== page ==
The bill would also prevent the District of Columbia from using its own locally raised funds to subsidize abortion care for low-income women. It even bans abortions for women in state exchanges to pay for their insurance with their personal, private funds. Extremists such as Rep. Steve King (R-IA) think that they need the bill to keep taxpayer dollars from funding abortion when in fact the Hyde Amendment did that over 30 years ago.

H.R 7 will not see the light of day as long as Barack Obama is president. In Texas, however, a brain-dead woman was kept alive for over two months because a Texas law seems to allow the state to keep a pregnant woman on life support even if she had not wished for this to happen. Texas is not alone: 31 other states have laws restricting doctors’ actions regarding terminally ill women who are pregnant. The state took the woman off life support only after a court order to do so. Although the fetus had been oxygen deprived for the same length of time as the women, it took a court order to follow the wishes of the woman and her family.

In the official Republican response to the president’s State of the Union speech, Rep. Rep. Cathy McMorris Rodgers (R-WA) said, “Republicans believe health care choices should be yours, not the government’s.” Rodgers voted in support of H.R. 7 which puts government in between a woman and her doctor.

Fox network women are getting fed up with their abusive colleague Erick Erickson in his attacks against Wendy Davis, famous for her 11-hour filibuster in an attempt to keep the Texas legislature from passing more extremely restrictive anti-choice laws. For the past six months, Erickson has used a number of perjoratives, including “Abortion Barbie,” against the Texas legislator. Greta van Susteren called him a “jerk” who is “really lousy at being a spokesperson for his views.” Megyn Kelley called Erickson out for his statement that women are “complementary” to men and children are hurt in families if women are the primary breadwinners.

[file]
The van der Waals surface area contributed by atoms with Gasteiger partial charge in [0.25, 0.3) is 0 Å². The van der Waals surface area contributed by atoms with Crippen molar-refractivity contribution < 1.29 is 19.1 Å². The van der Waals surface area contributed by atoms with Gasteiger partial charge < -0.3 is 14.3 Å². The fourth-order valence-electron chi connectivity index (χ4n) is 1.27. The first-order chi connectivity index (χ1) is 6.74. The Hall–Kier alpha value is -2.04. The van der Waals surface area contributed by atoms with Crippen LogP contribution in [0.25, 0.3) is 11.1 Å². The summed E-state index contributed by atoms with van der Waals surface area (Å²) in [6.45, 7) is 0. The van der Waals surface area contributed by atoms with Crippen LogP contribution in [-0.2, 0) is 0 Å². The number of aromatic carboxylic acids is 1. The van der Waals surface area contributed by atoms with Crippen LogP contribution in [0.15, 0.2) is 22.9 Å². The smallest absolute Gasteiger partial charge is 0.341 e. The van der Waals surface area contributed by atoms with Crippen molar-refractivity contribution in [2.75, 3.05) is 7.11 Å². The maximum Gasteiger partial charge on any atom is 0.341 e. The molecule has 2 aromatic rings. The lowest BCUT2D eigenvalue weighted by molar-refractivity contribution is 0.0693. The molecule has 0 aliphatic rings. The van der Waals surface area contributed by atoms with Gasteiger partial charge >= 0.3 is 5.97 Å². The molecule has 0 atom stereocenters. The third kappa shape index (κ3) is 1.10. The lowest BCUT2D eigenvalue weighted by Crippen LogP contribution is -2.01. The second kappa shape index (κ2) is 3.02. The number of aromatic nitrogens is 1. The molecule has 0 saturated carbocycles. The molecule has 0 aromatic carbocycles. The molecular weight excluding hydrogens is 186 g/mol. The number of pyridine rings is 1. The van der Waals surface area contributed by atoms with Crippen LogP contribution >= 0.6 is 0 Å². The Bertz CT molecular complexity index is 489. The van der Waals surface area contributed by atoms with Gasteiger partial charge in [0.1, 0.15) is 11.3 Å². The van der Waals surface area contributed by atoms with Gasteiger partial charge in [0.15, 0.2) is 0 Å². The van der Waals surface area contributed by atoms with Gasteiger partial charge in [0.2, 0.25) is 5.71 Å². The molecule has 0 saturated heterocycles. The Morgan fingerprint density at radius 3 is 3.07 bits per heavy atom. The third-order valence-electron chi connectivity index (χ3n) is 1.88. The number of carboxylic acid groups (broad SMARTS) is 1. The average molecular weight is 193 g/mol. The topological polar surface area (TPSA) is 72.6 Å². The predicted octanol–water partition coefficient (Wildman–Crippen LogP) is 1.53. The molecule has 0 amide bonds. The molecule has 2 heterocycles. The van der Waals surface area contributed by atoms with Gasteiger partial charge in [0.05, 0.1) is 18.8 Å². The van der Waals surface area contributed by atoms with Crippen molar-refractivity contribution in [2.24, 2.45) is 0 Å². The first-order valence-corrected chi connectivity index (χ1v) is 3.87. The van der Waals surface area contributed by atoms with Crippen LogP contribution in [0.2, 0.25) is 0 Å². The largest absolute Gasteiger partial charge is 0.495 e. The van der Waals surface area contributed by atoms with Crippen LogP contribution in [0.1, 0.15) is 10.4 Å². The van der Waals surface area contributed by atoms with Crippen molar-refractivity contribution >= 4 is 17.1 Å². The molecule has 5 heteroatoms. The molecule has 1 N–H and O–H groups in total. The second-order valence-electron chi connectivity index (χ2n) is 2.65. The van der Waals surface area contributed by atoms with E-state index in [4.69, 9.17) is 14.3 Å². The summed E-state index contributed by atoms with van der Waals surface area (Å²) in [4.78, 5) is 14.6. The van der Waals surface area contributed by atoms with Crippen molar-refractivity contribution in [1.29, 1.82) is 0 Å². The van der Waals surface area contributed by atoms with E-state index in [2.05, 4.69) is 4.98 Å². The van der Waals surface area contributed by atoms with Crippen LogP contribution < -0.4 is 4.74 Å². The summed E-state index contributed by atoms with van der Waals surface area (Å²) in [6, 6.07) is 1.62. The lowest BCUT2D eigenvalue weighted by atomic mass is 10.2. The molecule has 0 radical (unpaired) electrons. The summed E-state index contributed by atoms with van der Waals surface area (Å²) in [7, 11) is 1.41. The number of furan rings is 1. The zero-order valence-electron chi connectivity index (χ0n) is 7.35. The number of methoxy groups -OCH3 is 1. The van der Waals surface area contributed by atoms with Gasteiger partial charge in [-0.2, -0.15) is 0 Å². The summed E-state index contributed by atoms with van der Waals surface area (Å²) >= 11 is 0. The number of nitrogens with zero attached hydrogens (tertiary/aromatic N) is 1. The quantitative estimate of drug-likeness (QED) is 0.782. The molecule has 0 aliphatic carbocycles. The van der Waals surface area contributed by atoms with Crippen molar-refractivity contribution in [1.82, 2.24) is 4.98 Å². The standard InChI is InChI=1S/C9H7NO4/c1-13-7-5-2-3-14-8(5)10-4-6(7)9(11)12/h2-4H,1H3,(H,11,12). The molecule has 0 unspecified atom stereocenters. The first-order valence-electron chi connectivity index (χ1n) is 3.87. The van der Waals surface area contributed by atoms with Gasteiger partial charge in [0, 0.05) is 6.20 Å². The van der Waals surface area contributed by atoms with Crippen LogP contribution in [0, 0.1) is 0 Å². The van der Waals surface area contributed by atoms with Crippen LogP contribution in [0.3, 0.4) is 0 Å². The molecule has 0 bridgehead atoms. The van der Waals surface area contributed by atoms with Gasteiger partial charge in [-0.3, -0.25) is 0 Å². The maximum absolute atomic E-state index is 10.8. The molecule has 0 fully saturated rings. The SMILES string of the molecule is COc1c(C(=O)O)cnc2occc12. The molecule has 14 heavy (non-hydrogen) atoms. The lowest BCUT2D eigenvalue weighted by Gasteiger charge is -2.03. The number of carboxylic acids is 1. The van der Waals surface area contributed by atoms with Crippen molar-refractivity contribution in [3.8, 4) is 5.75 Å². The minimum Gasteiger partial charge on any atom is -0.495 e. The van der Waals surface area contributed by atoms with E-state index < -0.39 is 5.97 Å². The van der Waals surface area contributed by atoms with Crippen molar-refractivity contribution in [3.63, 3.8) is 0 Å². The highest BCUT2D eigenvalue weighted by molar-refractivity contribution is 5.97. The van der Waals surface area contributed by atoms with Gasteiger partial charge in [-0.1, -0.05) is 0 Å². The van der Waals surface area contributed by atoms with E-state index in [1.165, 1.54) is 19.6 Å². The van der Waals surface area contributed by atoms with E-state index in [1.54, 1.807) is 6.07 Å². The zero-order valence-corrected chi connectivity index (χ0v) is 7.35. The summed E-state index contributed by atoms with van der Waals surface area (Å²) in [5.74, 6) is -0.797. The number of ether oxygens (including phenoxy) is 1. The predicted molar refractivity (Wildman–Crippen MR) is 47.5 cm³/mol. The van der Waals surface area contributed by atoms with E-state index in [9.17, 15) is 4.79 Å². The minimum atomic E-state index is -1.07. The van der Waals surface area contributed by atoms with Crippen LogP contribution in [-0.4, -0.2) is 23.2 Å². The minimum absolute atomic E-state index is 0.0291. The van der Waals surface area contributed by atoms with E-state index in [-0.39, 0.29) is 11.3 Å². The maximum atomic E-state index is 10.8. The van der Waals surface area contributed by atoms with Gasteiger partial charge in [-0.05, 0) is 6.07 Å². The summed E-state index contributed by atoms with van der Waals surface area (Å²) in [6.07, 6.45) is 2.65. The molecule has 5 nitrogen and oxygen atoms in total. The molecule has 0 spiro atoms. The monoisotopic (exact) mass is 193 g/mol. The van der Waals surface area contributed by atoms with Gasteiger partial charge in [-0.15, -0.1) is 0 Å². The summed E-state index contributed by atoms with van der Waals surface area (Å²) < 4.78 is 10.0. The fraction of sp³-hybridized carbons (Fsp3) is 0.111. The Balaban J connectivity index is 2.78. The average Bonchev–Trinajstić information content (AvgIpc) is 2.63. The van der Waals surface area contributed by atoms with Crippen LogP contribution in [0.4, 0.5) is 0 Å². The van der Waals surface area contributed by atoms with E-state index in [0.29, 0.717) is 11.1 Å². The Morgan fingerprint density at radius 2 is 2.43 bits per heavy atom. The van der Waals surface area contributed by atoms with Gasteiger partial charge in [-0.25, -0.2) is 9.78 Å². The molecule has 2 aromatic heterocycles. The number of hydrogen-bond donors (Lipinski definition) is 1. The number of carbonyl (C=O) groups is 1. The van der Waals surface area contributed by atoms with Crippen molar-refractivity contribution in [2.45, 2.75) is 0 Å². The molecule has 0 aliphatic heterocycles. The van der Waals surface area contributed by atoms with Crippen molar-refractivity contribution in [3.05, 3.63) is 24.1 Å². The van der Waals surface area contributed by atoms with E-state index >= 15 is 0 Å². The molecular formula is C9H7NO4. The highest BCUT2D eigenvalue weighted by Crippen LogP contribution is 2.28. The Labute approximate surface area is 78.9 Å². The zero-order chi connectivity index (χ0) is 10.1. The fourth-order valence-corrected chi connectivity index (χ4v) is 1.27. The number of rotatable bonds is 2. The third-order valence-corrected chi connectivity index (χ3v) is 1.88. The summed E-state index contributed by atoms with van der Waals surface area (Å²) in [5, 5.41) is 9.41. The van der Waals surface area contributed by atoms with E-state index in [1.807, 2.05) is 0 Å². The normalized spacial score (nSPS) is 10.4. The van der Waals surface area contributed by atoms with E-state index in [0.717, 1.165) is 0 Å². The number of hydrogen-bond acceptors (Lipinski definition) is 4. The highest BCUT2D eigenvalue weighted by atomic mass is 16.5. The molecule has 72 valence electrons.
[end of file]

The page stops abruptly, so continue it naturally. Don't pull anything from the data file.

Sen. Barbara Boxer (D-CA) summed up a response to House Republicans: “My question to you is this: What century are you living in?” 

January 17, 2014

Reproductive Rights Subject of SCOTUS, House

This past week, both the federal judicial and legislative systems addressed women’s reproductive rights. The one in Congress was a direct attack while the U.S. Supreme Court just questioned whether women’s reproductive rights should be protected. Last Wednesday, SCOTUS heard oral arguments in McCullen v. Coakley about the 35-foot safety buffer zones and Massachusetts law requires about reproductive health clinics. The purpose of these zones is to help patients, doctors, and other healthcare workers enter facilities without harassment, intimidation, and violence.

Twenty years ago, the ruling in Madsen v. Women’s Health Center made a safety buffer zone constitution after SCOTUS heard the Florida case. As Feminist Majority Foundation President Eleanor  Smeal said, “We know that buffer zones aid law enforcement and reduce violence. Surveys show that buffer zones decrease criminal activity and increase safe access to clinics.” The Massachusetts zone was enacted in 2000 following years of intimidation and violence, including the 1994 murders of two clinic receptionists—Shannon Lowney, 25, and Lee Ann Nichols, 38—by anti-choice extremist Joh Salvi at two separate Brookline (MA) clinics. Five other people were wounded in the attacks.